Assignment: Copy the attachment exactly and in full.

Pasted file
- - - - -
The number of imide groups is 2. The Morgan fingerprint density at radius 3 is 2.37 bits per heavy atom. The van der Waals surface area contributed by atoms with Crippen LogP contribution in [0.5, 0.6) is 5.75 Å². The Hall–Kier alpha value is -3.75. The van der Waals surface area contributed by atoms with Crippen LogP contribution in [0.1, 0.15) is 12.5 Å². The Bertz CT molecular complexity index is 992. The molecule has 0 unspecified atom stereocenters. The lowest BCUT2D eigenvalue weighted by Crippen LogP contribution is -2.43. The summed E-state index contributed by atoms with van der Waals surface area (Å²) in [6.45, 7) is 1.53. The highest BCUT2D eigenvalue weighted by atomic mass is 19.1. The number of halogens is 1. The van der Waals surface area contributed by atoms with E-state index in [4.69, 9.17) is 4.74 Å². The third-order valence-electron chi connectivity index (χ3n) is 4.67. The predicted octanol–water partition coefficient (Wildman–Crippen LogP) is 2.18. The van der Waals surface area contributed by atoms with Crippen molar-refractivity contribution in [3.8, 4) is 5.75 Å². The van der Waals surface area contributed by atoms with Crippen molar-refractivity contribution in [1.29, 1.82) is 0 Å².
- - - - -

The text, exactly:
The number of imide groups is 2. The Morgan fingerprint density at radius 3 is 2.37 bits per heavy atom. The van der Waals surface area contributed by atoms with Crippen LogP contribution in [0.5, 0.6) is 5.75 Å². The Hall–Kier alpha value is -3.75. The van der Waals surface area contributed by atoms with Crippen LogP contribution in [0.1, 0.15) is 12.5 Å². The Bertz CT molecular complexity index is 992. The molecule has 0 unspecified atom stereocenters. The lowest BCUT2D eigenvalue weighted by Crippen LogP contribution is -2.43. The summed E-state index contributed by atoms with van der Waals surface area (Å²) in [6.45, 7) is 1.53. The highest BCUT2D eigenvalue weighted by atomic mass is 19.1. The number of halogens is 1. The van der Waals surface area contributed by atoms with E-state index in [4.69, 9.17) is 4.74 Å². The third-order valence-electron chi connectivity index (χ3n) is 4.67. The predicted octanol–water partition coefficient (Wildman–Crippen LogP) is 2.18. The van der Waals surface area contributed by atoms with Crippen molar-refractivity contribution in [3.8, 4) is 5.75 Å². The van der Waals surface area contributed by atoms with Crippen molar-refractivity contribution in [1.29, 1.82) is 0 Å².